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Run your SQL Server MDF file inside a linux Docker Container

by Mauricio Rojas, on May 10, 2020 8:19:27 PM

A few months ago we setup a demo for a VB6 Legacy Modernization to Azure for Microsoft as part of their Tailwind set of examples.

House image to explain Azure for Microsoft as part of their Tailwind.

This demo migrates the VB6 app all the way to an app that can be published to Azure.

This works fine in Windows, but lately (especially in COVID times) I have been doing a lot of remote work and I like to be able to run everything from my mac, so I decided to create a branch of this repo that could run on .NET Core and that could run on any mac or Linux.

So far so, so good. The WebMAP migration tool generates a nice ASP.NET Core App so I just cleaned the code a little, and got it compiling on my mac in no time. I made a couple of changes: I removed the MSXML dependency and changed it to HttpClient and the GetProfileString PInvoke was replaced by the Ini-Parser nuget. My only issue there was that the GetProfileString API is case insensitive and the IniParser is not.

But when I got to run it, I got an exception. I had forgotten the DB.

The legacy VB6 App used an Access MDB. On this repo we provide some guidance on how to use Microsoft SQL Server Migration Assistant to migrate from Access to SQL Server. So I just followed those steps and I got a nice SQL Server .mdf and .ldf file.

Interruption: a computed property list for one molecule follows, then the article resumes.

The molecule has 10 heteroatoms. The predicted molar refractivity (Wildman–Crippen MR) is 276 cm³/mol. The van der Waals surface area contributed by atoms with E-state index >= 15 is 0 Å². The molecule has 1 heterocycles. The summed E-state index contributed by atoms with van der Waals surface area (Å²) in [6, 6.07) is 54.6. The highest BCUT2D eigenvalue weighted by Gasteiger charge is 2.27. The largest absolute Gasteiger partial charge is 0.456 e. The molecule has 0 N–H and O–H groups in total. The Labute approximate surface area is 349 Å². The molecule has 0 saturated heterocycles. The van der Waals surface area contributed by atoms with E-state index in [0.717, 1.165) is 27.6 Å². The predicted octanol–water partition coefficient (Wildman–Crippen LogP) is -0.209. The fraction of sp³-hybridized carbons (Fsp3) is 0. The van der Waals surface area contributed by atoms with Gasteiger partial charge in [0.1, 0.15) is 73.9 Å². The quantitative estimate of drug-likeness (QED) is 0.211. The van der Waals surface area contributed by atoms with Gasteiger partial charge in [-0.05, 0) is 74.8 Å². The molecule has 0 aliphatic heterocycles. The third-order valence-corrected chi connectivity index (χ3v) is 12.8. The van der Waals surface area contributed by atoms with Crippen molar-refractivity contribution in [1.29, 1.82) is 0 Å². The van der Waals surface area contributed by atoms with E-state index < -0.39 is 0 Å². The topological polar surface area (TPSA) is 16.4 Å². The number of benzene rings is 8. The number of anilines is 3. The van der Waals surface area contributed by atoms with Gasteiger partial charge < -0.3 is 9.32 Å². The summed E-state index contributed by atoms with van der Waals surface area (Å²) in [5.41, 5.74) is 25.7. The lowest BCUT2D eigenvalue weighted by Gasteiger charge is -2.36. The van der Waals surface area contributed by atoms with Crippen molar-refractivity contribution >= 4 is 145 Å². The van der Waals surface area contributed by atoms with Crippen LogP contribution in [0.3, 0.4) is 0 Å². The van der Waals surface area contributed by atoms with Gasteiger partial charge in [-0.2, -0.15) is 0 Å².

After that all that was needed was a nice Dockerfile. I thought I could get it from google right away but no. It was not that easy. After some research I found two great references:

The first one explains some different ways of using the SQL Server Docker Images especially how to create custom Docker files. And the second one gives some tips on how to attach your .mdf when you start your container.

Luckily my wife was busy with Pokemon Shield. She is currently  fighting in Sir Chester Gym or something like that. The good thing is that gives geeky guy a free pass to do geeky stuff 😀😀.

Ok. So finally I came up with a Dockerfile like this:

FROM mcr.microsoft.com/mssql/server:2017-latest

COPY attach_db.sh /posdb/
COPY POS.mdf /posdb/
COPY POS_log.ldf /posdb/

RUN chmod +x /posdb/attach_db.sh
RUN (/opt/mssql/bin/sqlservr --accept-eula & ) | grep -q "Service Broker manager has started"

ENTRYPOINT /posdb/attach_db.sh & /opt/mssql/bin/sqlservr

Notice the attach_db.sh in the ENTRYPOINT this script is started at the same time as the sqlservr, but it just sleeps for a while before attaching the database:

sleep 15s
/opt/mssql-tools/bin/sqlcmd -S . -U sa -P Password1$ \
-Q "CREATE DATABASE [POS] ON (FILENAME ='/posdb/POS.mdf'),(FILENAME = '/posdb/POS_log.ldf') FOR ATTACH"

I really like this solution because I can just build my image:

docker build -t orellabac:POSDB .


orellabac:POSDB is just the tag for the database. orellabac is my github account, but can use any name here.

And I can start it with:

docker run -p 1433:1433 orellabac:POSDB

I recommend that you use something like Portainer to manage your containers and images. The command line is great but the Portainer UI is awesome.

Screenshot of how to use Portainer to manage your containers and images.

And if you want to check out of if your docker container work you can just use the Microsoft SQL Server extension.

Screenshot to check docker container work and use the Microsoft SQL Server extension.









Topics:VB6sql conversionlegacy modernizationDocker/Containers


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